Interview With Charlie Rose and Norah O'Donnell of CBS This Morning

John Kerry
Secretary of State
Washington, DC
May 28, 2014

QUESTION: Secretary of State John Kerry is with us from the State Department in Washington. Mr. Secretary, good morning.

SECRETARY KERRY: Good morning.

QUESTION: Sir, is the announcement about the troops remaining in Afghanistan in the President’s speech tonight an effort to convince the world that the United States is prepared not to sink into isolation but to be prepared to combat and play a role in the world?

SECRETARY KERRY: No, Charlie. What it really is a statement of transition that is appropriate to the timing as expressed by the military and the generals and by the situation on the ground in Afghanistan.

What we are doing, what the President is doing, is making clear that the United States understands its role of leadership in the world, that we are deeply committed to offering that leadership and to continuing to lead. We’re doing so in Iran with respect to the Iran negotiations. We’re doing so in Syria with respect to increased ramp-up assistance to the Syrian opposition. We’re doing it in the Maghreb, in the Sahel, in the Levant, in South Asia, and in East Asia. And the fact is the United States is more engaged in more places than it has ever been in any time in history.

But the President today is going to make clear exactly what the vision is for how we deal with this rapidly changing, more complex world where terrorism is the principal challenge. And so today, he will announce a terrorism partnership fund, about $5 billion that we will use to help train other countries, other people in their ability to join in alliances to take on this rising radical extremism that challenges rule of law in so many places.

QUESTION: Mr. Secretary, let me ask you about Syria. After three years and more than 150,000 people killed, are we finally going to intervene in Syria?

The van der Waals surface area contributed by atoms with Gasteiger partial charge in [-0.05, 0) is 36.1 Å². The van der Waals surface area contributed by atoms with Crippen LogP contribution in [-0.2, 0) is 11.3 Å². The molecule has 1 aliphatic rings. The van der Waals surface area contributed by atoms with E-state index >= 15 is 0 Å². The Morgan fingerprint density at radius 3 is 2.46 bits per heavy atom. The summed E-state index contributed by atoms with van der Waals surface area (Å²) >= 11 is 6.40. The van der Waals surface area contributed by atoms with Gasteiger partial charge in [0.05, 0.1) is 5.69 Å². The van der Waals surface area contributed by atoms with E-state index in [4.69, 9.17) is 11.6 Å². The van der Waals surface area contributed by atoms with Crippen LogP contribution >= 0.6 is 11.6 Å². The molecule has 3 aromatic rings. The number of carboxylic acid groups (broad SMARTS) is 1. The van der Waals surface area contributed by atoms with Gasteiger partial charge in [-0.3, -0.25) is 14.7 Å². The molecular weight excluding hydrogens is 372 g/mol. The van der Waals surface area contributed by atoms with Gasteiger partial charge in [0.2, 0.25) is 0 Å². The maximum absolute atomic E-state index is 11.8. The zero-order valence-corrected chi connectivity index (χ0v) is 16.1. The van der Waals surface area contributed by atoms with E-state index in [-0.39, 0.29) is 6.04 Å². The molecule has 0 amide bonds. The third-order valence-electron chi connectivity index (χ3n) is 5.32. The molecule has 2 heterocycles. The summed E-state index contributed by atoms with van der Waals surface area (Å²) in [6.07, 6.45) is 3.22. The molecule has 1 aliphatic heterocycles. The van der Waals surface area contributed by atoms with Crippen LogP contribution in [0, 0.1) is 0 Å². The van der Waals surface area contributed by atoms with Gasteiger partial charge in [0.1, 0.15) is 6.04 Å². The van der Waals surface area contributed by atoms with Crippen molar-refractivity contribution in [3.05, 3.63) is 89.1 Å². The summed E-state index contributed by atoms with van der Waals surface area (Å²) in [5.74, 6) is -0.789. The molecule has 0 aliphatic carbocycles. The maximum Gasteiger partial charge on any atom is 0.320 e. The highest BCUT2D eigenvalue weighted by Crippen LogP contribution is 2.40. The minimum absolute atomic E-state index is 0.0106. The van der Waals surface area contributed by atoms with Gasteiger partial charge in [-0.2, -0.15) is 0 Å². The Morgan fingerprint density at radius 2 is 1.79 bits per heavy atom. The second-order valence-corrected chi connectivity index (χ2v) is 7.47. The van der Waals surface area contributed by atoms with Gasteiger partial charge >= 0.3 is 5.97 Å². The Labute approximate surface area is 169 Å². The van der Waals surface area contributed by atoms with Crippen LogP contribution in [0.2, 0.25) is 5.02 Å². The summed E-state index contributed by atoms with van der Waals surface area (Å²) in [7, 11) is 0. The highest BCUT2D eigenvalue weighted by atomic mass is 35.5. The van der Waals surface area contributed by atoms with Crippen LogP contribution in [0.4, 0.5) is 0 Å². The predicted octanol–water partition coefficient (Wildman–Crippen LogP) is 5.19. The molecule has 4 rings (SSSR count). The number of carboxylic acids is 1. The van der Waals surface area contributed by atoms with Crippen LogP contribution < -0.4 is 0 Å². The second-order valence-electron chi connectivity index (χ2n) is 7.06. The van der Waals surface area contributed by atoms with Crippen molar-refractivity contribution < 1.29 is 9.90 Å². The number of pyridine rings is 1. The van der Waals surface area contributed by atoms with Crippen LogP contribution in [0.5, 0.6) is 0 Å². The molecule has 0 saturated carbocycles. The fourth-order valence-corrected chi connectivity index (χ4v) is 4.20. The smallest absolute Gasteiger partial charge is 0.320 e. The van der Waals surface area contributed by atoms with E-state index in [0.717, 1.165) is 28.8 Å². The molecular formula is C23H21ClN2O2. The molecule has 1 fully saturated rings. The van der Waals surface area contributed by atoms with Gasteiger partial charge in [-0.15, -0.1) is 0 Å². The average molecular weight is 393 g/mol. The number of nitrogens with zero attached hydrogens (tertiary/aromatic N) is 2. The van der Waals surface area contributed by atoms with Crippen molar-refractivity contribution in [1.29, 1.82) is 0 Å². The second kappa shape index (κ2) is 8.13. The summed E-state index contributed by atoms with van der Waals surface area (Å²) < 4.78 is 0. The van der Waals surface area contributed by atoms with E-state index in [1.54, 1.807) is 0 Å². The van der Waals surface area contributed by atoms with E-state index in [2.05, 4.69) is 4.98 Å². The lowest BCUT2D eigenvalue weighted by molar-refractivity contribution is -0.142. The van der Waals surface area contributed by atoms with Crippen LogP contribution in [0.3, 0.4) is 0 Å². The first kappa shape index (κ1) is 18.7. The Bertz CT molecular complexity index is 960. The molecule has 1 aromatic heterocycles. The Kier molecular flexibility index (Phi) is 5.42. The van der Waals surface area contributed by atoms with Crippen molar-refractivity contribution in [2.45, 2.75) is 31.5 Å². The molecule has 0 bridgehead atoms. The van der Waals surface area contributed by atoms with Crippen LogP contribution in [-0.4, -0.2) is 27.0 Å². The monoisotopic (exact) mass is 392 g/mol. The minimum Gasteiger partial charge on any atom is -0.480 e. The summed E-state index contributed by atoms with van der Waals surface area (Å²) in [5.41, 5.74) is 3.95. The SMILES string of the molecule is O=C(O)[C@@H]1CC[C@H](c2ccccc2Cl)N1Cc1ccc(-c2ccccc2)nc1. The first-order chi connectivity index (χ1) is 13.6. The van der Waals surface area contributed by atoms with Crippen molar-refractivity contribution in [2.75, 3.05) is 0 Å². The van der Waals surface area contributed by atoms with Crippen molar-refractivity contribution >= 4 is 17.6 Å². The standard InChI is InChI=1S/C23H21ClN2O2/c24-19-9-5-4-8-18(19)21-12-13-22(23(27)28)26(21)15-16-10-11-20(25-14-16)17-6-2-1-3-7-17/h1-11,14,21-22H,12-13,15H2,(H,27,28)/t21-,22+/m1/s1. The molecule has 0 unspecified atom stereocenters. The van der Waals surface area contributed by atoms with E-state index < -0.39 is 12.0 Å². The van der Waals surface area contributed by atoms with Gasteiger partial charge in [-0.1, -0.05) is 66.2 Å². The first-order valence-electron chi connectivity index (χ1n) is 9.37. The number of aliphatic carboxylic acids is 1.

SECRETARY KERRY: Well, the President has made a fundamental decision that the United States is not going to put American boots on the ground. He’s made that clear, and I don’t think the American people, the Congress, anybody feels that that’s what we should do. But yes, he is going to ramp up efforts with allies in concert with the fundamental support group of both Arab communities and European communities who are committed to helping to stop the slaughter that is taking place in Syria. The President will talk about that to some degree today. In the days ahead, we will be working very closely with Congress to engage in additional assistance to the moderate opposition.

But the main thing is that this is having fundamental spillover impact on Lebanon, Turkey, Jordan, Iraq. It’s destabilizing the region, and there is an increase in the number of terrorists, even some who are plotting against Europe and the United States.

QUESTION: Mr. Secretary, isn’t this a recognition that the President should have done more earlier? In fact, two years ago, if you traveled the world, you hear a lot, especially in the Arab world, that you know saying that it was a mistake not to do more in Syria two years ago.

SECRETARY KERRY: Charlie, the President has been consistently ramping up the effort in Syria. And you’re a good student of all of this. I know you’ve spent a lot of time looking at it. You know full well that over the course of the last year, the opposition was fighting amongst itself. The opposition spent a huge amount of time not fighting against Assad but fighting against radical extremists. And in addition to that, there was a division within the Gulf states with respect to who they were willing to support.